Forums General Left hip popping while walking

  • This topic has 2 replies, 3 voices, and was last updated 8 years ago by AvatarKay Heil.
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    • #70263
      AvatarJohn Lee
      Participant

      This is happening for the past 2 years. 

      My problems: 
      1. Tight hip flexors, right foot rectus femoris really tight compared to left one (when I sit and put my soles together in front of me, my left leg is closer to the ground than my right leg and if I push my right leg closer to the ground to open my hips it feels tight and it hurts in my knee more than in my hip)
      2. Lower back pain from overextension and squatting with an exaggerated arch in my lombars causing my butt to tuck when I get near and over parallel.
      3. Left hip popping continuously popping (where the greater trochanter is) when I walk.
      4. Some sort of bone genetics maybe (did an xray, doctor said he doesn’t see anything… because the xray was done while lying). When I stand my greater trochanter pops out in an exaggerated way, especially on my left leg (I am guessing this is because my right hip flexor is tighter + spinal fault and my right leg is lifted a bit OR something wrong with my left leg and left hip flexor is too elongated or something). 
      I’ve put a picture of my legs/hips in this post.
      I live in the UK. State physiotherapists only focus only people with serious injuries and on making them live normal again. I lift therefore a classic physio doesn’t help me at all (did 3 months of therapy for my left hip, for nothing, it didn’t help). Private sports physios and medics are too expensive. I’m a student and I can’t afford them. That’s why I am hoping that following the advice of Kelly and the mobwod videos related to my problems will help me be “normal” again in the following months.
      I thank you all in advance for you answers and hope that you can help me with my problems, at least with some links to some videos (including the pro ones as I am a pro member) that could help me.
    • #72194
      AvatarMartin Repcek

      I’m not qualified to tell you what is or isn’t wrong with you, but I can tell you what helped with my hip dysfunction. You’ll have to decide if any of this applies to you. I have a few different things going on with my right leg. Apparently nothing has moved correctly for probably 20+ years with everything from my pelvis to my big toe having a problem. The simplified version is my right foot was externally rotated, valgus knee, and occasional hip pain. I was seeing a physical therapist for a while and although he was doing all the right things I wasn’t seeing much for results. 

      I got this crazy idea that if hundreds of thousands (most likely millions) of movement cycles in a bad position caused or re-inforced my dysfunction it was going to take hundreds of thousands of cycles in a good position to fix it. One of the things I started doing is the elliptical machine at the gym. Ellipticals with long strides work best (I like LifeFitness). I usually do this barefoot or wearing my Vibrams. My objective is to keep the heels of both feet planted at all times, feet pointed straight, knees tracking over middle to outer toes. Seems simple, but if you have tightness in your hip or ankles you are going to have to work through some restrictions. When I first started doing this I couldn’t for the life of me keep both feet planted. My right hip was so tight that the lack of range of motion caused my left foot to lift off the platform. It hurt so bad I thought for sure I was causing bone damage. After about 5 minutes I managed to get loosened up enough that I could keep both feet on the platform.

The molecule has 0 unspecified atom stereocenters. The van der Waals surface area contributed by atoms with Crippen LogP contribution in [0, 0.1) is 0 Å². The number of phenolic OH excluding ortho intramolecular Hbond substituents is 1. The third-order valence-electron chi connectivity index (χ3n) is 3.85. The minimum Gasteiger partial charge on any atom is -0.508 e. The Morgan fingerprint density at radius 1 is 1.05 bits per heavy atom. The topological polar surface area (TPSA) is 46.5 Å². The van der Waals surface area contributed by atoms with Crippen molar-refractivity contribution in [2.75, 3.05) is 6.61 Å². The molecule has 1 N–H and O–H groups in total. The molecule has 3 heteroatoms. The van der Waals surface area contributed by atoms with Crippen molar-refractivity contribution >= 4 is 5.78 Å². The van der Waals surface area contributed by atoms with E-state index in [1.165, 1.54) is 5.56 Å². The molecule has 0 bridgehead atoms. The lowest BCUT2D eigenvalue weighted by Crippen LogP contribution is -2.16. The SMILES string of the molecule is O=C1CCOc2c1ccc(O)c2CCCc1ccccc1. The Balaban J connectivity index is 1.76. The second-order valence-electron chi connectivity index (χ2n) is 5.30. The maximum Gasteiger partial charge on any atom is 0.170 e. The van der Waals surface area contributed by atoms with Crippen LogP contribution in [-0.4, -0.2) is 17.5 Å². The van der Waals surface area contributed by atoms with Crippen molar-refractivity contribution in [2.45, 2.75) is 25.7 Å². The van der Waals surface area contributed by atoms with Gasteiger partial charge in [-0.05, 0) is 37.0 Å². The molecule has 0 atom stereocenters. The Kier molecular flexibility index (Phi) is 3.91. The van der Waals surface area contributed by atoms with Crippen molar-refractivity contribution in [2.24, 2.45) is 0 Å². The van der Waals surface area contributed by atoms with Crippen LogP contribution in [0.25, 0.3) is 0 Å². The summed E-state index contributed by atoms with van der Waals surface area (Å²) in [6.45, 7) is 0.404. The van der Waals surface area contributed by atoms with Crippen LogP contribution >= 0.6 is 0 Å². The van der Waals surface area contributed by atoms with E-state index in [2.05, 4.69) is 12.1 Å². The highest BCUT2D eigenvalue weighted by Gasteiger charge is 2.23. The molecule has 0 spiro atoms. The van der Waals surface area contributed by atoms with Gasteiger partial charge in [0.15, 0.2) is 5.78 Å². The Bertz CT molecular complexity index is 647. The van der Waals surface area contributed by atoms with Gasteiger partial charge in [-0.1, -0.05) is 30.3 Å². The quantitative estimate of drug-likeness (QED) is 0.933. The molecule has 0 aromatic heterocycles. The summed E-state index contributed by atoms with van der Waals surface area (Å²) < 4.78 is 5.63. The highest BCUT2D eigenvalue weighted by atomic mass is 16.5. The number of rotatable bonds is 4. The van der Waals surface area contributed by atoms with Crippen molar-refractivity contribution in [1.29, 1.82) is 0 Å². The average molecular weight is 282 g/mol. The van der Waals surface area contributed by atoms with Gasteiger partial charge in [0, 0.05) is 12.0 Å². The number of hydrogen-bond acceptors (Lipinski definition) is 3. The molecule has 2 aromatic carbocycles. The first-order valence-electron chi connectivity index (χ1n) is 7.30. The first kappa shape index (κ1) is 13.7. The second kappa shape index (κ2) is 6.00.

After about 3 or 4 elliptical workouts (30-60 minutes each) I had regained most hip range of motion and my elliptical workout no longer caused hip pain. My physical therapist told me my right glute medius is extremely weak. When I’m really focusing on keeping correct form I feel the glute medius on the weak side really firing. As a result of my elliptical workouts my foot points straight when I run, knee is less pre-disposed to go valgus, and the hip popping doesn’t happen as often. This is still a work in progress and thankfully I’m still seeing progress. Wish fixing the ankle ROM was as easy. 
    • #72200
      AvatarKay Heil

      I have a similar problem. I want to share more but I wanted to provide you with a link that may help you get a perspective. http://anthonymychal.com/2011/11/how-to-cure-snapping-hip-syndrome-2/

      I know it has something to do with the posas tendon sliding over the head of the femur. posting video helps with movmemnt assesment. this stuff is hard to talk about in writing imo.  If you find anything else out there let me know. My hip pop is pretty loud. I have a video I will share later. I think a lot has to do with not having good internal rotation of the hip.
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